On-chain assets are marked as unique and belonging to one true owner as opposed to ostensibly belonging to the gamer or investor but really being at the whim of a centralized gaming platform that can ban the user at any point. It’s more decentralized and gives a lot of space for people to forge their own paths, notably in the lending of in-game assets and in breaking down the barriers of entry.
Building the infrastructure for play-to-earn gamers to loan NFTs can be a boon for game developers if it leads to explosive growth in the player base in new markets. Making the industry more accessible changes the entire landscape permanently, even before one considers how digital assets can be programmed to fulfill cross-platform use cases or be used in metaverses.
The interoperability of digital assets
Full cross-metaverse usage of NFTs on one single digital identity is a distinct possibility, and this opens up utilities never before imagined. In the process, this unlocks potential value and can bring speculation under control in a less volatile and more stable market.
The limits require fine-tuning and will depend on the scarcity of certain assets and what you can do with them. Are they upgradable? Can you build upon NFT land to make it more valuable? Can players buy plots or should they be able to own a whole mountain? If everything is owned by players, then it’s going to be purely community-driven, but arguably developers should have some say and might see the need to set limitations.
Constructing a DAO (decentralized autonomous organization) operated system – where the world is totally owned by members and NFT holders – is a complex undertaking and is probably being built right now, although it remains to be seen whether this is sustainable without a strict set of rules.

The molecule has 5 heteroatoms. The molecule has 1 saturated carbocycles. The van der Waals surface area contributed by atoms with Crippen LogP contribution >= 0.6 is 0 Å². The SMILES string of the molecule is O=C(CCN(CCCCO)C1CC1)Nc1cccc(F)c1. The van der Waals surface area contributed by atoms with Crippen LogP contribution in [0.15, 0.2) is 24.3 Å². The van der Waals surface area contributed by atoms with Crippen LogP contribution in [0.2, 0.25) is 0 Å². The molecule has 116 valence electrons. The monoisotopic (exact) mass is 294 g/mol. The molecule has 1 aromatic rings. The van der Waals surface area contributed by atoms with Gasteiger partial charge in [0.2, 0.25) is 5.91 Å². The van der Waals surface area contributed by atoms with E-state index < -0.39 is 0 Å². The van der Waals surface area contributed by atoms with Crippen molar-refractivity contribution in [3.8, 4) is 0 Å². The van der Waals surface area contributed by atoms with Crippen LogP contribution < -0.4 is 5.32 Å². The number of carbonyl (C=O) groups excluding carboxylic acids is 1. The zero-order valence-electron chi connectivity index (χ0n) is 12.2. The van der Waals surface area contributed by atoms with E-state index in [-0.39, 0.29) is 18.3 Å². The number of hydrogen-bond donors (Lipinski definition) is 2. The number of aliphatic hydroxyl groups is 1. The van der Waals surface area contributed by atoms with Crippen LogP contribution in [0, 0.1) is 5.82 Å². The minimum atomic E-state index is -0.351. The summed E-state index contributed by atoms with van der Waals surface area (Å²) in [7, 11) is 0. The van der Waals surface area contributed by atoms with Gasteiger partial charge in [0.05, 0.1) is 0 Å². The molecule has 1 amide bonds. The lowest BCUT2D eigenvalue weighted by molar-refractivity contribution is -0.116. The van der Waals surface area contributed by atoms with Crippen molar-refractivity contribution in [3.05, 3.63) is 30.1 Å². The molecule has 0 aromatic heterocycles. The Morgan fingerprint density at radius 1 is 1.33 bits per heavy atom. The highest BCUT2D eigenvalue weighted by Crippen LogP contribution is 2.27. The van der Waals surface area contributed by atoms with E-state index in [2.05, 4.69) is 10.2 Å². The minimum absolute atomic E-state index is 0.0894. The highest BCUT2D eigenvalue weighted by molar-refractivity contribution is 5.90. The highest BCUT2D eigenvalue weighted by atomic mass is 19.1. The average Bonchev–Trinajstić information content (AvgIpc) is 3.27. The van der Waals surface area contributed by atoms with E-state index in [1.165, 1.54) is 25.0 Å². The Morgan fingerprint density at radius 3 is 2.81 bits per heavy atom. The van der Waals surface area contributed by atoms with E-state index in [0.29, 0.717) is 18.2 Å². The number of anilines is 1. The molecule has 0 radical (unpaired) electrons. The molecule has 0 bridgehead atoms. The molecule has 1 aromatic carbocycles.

Making NFT lending a reality
Issues arise when you seek to lend an actual NFT to another user’s digital wallet. It runs the risk of the loanee defaulting, and so you would want them to post collateral to secure the loan, which in turn creates a capital cost as a barrier to entry for a huge number of prospective players.
A better system is where the utility of the NFT is the only thing rented out, where the NFT itself is ‘wrapped.’ An NFT holder can place the asset in a smart contract, input the conditions of the loan, list it on the marketplace for rent and allow the free market to work as intended.
The wrapped NFT is a newly minted copy and can be set to expire after a certain date, more or less a derivative that is linked to the original – it has the same metadata and URLs and so on. This eliminates the human-trust layer and provides the notable security blockchains have to offer.In essence, this wrapped NFT is not spendable but only usable for its utility.